Young Californian Dies After Accidentally Taking Counterfeit Xanax
The evening of October 26, 2015, twenty-nine-year-old Aptos, California resident Tosh Ackerman took a Benadryl and part of a Xanax pill to help him sleep. He never woke up, and his girlfriend found him dead the next day. Ackerman died because the Xanax he took was counterfeit. It contained a fatal dose of a powerful synthetic opioid called fentanyl.
Tosh Ackerman was a respected member of his community, known and loved by his co-workers and customers at Nob Hill Grocery in Watsonville, CA, and a devoted brother and friend. His death was a shock and a blow to everyone who knew him. In a condolence letter to his mother, one customer characterized him as “genuine and pleasant.” “He cared about what I had to say,” she wrote. “He was a person who engaged with you, always with a smile and a kind word...[all] who knew Tosh felt the same way I did about him."
His family, too, felt his loss keenly. Tosh was extremely close to his family, often getting together for family dinners and to play games with his mom, dad, three siblings and two nieces, who adored him. They shared a love of sports and enjoyed going to many San Francisco Giants games together.
Law enforcement investigating Tosh’s death found Benadryl, and three-quarters of a Xanax pill in a Motrin bottle in his room. According to Sgt. Chris Clark, the Santa Cruz Sheriff’s Office detective who worked on Tosh's case, a toxicology report revealed that he had overdosed on fentanyl, a synthetic opioid 50 to 100 times more potent than morphine. FDA testing confirmed that Tosh's Xanax was the source. It was counterfeit, and contained fentanyl rather than the alprazolam he expected. Later, the Santa Cruz County Sheriff's Office arrested a local man after they found more of the counterfeit medication among many other illicit substances in his home.
Tosh was a unique young man, but this terrible story is far from unique. That same week, another young man died after taking a pill from the very same batch of counterfeit Xanax that killed Tosh. A third person was hospitalized. In May 2017, NBC Bay Area reported that there had been 130 known overdose deaths linked to fentanyl in the Bay Area since 2015. The CDC does not track fentanyl overdoses separately from other synthetic opioid overdoses, but their national statistics indicated that overdoses caused by synthetic opioids rose to 9,580 in 2015 (a 72% increase over 2014). In parallel, the DEA reported that in 2015 forensic laboratories across the country had found 13,002 incidences of fentanyl in their drug testing (a 65% increase over 2014).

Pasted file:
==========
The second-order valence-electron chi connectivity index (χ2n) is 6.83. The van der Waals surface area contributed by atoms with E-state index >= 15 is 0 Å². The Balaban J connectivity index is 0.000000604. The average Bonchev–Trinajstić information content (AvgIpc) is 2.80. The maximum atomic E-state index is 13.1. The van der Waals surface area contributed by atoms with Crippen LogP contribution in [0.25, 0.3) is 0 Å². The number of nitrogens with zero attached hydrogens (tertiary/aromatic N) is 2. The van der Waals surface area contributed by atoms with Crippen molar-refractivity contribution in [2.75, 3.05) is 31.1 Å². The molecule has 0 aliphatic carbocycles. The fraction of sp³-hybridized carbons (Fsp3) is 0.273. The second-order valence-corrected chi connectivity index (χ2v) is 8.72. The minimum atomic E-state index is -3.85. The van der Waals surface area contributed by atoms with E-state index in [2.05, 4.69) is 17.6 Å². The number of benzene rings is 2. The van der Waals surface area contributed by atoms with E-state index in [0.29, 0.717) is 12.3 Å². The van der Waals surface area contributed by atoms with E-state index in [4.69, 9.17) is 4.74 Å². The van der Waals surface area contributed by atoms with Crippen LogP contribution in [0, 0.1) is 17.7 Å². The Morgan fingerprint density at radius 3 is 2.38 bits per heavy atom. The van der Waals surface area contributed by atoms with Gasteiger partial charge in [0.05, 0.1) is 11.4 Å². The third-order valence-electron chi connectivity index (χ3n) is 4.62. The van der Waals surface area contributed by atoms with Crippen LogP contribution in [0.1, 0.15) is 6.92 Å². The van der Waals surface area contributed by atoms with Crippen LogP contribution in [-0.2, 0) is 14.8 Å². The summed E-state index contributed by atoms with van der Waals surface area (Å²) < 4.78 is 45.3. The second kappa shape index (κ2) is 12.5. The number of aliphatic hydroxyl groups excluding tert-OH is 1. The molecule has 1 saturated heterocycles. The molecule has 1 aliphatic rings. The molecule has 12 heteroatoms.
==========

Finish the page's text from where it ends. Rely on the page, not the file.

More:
These statistics indicate that fentanyl is a substantial part of the United States' opioid epidemic, which the New York Times estimates claimed 59,000 lives in 2016. According to a July 2016 DEA report, drug traffickers import unregulated fentanyl, or even more potent fentanyl analogs, in powder form from China at a very low cost. In the past, they mixed fentanyl with illegal drugs like heroin to boost the potency of their products, often without telling their buyers. That activity continues, but more recently traffickers in Mexico, Canada and the United States have been purchasing industrial pill presses along with fentanyl, and manufacturing their own convincing counterfeit prescription pills. Hundreds of thousands of these pills have entered the U.S. market since 2014.
The potential profit for drug traffickers is tremendous: an investment of as little as $5,000 for a kilogram of fentanyl, a pill press, and die molds could yield as much as $20 million in pills that each contain one milligram of fentanyl. Counterfeit pill traffickers have no industry standards, however. Manufacturing processes are unreliable and manufacturing errors are catastrophic: two milligrams of fentanyl, an amount the same size as two grains of table salt, is a fatal dose for a person who is not a regular opioid user.
On the day he died, Tosh had a case of hives. According to his grandmother, they had been plaguing him for weeks. He spent the day at the beach with friends, but when he got home he was so itchy he couldn't sleep. Battling insomnia, he spoke to his girlfriend, Zoe, on the phone for an hour and made plans to meet up with her the following day. Sometime that night, in an effort to sleep, Tosh took part of a Xanax pill. When he didn't call her the next day, Tosh's girlfriend stopped by his house to check on him. She found him still in bed. He had vomited, and was cold and unresponsive. She called 911, and tried to revive him, but Tosh was already dead.
Tosh Ackerman would never have willingly taken a pill made of fentanyl. He thought he was taking prescription Xanax. Tosh was a much-loved brother, son and friend with a bright future ahead of him. His loss, as with so many others, is an American tragedy. People don't know that counterfeit prescription drugs made with fentanyl are out there, or that they are risking their lives unless they buy their medicine from a licensed American pharmacy.
Carrie Luther is working hard to get the word out. "Since Tosh's death," she told us, "I have been committed to telling Tosh's story to high school students, but want to do more. I believe that every time I speak I save lives. This epidemic is not over and we need to take it seriously."
Tosh's mom, Carrie Luther, speaks to high school students about the dangers of deadly fentanyl counterfeits. Contact her at ToshsStory@gmail.com.